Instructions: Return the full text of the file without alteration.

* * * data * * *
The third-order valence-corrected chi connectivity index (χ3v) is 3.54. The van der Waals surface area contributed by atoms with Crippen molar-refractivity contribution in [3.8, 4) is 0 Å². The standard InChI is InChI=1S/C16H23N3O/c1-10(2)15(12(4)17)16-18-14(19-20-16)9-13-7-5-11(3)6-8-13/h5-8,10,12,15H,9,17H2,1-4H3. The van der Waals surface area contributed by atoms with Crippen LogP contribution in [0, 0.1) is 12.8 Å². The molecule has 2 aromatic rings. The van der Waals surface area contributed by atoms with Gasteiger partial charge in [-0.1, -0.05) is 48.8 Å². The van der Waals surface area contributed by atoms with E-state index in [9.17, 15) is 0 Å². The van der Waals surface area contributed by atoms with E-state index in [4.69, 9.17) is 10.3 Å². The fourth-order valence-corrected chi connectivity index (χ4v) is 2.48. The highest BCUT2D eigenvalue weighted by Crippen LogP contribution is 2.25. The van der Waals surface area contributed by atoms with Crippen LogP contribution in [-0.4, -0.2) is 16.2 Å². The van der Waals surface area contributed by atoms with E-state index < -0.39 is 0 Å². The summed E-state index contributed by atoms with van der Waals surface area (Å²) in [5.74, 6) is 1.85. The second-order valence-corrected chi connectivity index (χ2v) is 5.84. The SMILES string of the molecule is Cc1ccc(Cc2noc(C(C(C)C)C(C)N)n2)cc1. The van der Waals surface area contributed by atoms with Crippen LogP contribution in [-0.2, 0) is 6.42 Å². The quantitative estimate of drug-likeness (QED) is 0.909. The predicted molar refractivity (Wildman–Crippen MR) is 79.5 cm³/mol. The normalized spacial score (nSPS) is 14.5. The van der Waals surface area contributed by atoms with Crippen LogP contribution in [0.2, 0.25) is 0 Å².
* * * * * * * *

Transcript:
The third-order valence-corrected chi connectivity index (χ3v) is 3.54. The van der Waals surface area contributed by atoms with Crippen molar-refractivity contribution in [3.8, 4) is 0 Å². The standard InChI is InChI=1S/C16H23N3O/c1-10(2)15(12(4)17)16-18-14(19-20-16)9-13-7-5-11(3)6-8-13/h5-8,10,12,15H,9,17H2,1-4H3. The van der Waals surface area contributed by atoms with Crippen LogP contribution in [0, 0.1) is 12.8 Å². The molecule has 2 aromatic rings. The van der Waals surface area contributed by atoms with Gasteiger partial charge in [-0.1, -0.05) is 48.8 Å². The van der Waals surface area contributed by atoms with E-state index in [9.17, 15) is 0 Å². The van der Waals surface area contributed by atoms with E-state index in [4.69, 9.17) is 10.3 Å². The fourth-order valence-corrected chi connectivity index (χ4v) is 2.48. The highest BCUT2D eigenvalue weighted by Crippen LogP contribution is 2.25. The van der Waals surface area contributed by atoms with Crippen LogP contribution in [-0.4, -0.2) is 16.2 Å². The van der Waals surface area contributed by atoms with E-state index < -0.39 is 0 Å². The summed E-state index contributed by atoms with van der Waals surface area (Å²) in [5.74, 6) is 1.85. The second-order valence-corrected chi connectivity index (χ2v) is 5.84. The SMILES string of the molecule is Cc1ccc(Cc2noc(C(C(C)C)C(C)N)n2)cc1. The van der Waals surface area contributed by atoms with Crippen LogP contribution in [-0.2, 0) is 6.42 Å². The quantitative estimate of drug-likeness (QED) is 0.909. The predicted molar refractivity (Wildman–Crippen MR) is 79.5 cm³/mol. The normalized spacial score (nSPS) is 14.5. The van der Waals surface area contributed by atoms with Crippen LogP contribution in [0.2, 0.25) is 0 Å².